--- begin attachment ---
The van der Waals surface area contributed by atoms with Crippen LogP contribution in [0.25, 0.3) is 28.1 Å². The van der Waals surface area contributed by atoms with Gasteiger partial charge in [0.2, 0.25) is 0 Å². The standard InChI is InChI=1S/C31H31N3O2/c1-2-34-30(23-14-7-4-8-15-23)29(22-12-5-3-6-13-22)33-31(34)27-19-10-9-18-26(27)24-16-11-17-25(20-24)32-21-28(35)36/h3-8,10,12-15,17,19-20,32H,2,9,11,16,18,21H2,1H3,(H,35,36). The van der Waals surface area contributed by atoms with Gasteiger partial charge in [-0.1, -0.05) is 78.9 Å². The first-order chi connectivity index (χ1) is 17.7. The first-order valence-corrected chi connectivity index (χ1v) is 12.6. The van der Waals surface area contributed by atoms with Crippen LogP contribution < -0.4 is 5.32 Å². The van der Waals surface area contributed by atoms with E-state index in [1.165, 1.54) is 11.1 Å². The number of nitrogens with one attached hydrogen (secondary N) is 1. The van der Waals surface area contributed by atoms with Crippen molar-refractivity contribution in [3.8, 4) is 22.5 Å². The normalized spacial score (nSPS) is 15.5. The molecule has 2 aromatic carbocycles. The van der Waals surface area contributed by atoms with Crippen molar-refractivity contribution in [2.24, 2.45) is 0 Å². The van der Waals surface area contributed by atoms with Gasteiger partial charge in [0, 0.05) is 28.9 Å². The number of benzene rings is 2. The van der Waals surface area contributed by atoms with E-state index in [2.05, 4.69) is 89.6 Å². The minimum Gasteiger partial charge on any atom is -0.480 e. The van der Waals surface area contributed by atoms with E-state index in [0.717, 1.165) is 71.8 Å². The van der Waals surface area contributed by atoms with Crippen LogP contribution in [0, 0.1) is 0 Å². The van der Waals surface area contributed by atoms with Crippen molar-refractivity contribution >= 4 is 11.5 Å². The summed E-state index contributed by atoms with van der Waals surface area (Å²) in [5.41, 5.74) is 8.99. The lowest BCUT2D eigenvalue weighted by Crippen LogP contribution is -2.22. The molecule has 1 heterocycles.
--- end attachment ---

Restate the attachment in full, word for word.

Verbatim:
The van der Waals surface area contributed by atoms with Crippen LogP contribution in [0.25, 0.3) is 28.1 Å². The van der Waals surface area contributed by atoms with Gasteiger partial charge in [0.2, 0.25) is 0 Å². The standard InChI is InChI=1S/C31H31N3O2/c1-2-34-30(23-14-7-4-8-15-23)29(22-12-5-3-6-13-22)33-31(34)27-19-10-9-18-26(27)24-16-11-17-25(20-24)32-21-28(35)36/h3-8,10,12-15,17,19-20,32H,2,9,11,16,18,21H2,1H3,(H,35,36). The van der Waals surface area contributed by atoms with Gasteiger partial charge in [-0.1, -0.05) is 78.9 Å². The first-order chi connectivity index (χ1) is 17.7. The first-order valence-corrected chi connectivity index (χ1v) is 12.6. The van der Waals surface area contributed by atoms with Crippen LogP contribution < -0.4 is 5.32 Å². The van der Waals surface area contributed by atoms with E-state index in [1.165, 1.54) is 11.1 Å². The number of nitrogens with one attached hydrogen (secondary N) is 1. The van der Waals surface area contributed by atoms with Crippen molar-refractivity contribution in [3.8, 4) is 22.5 Å². The normalized spacial score (nSPS) is 15.5. The molecule has 2 aromatic carbocycles. The van der Waals surface area contributed by atoms with Crippen molar-refractivity contribution in [2.24, 2.45) is 0 Å². The van der Waals surface area contributed by atoms with Gasteiger partial charge in [0, 0.05) is 28.9 Å². The number of benzene rings is 2. The van der Waals surface area contributed by atoms with E-state index in [2.05, 4.69) is 89.6 Å². The minimum Gasteiger partial charge on any atom is -0.480 e. The van der Waals surface area contributed by atoms with E-state index in [0.717, 1.165) is 71.8 Å². The van der Waals surface area contributed by atoms with Crippen LogP contribution in [0, 0.1) is 0 Å². The van der Waals surface area contributed by atoms with Crippen molar-refractivity contribution >= 4 is 11.5 Å². The summed E-state index contributed by atoms with van der Waals surface area (Å²) in [5.41, 5.74) is 8.99. The lowest BCUT2D eigenvalue weighted by Crippen LogP contribution is -2.22. The molecule has 1 heterocycles.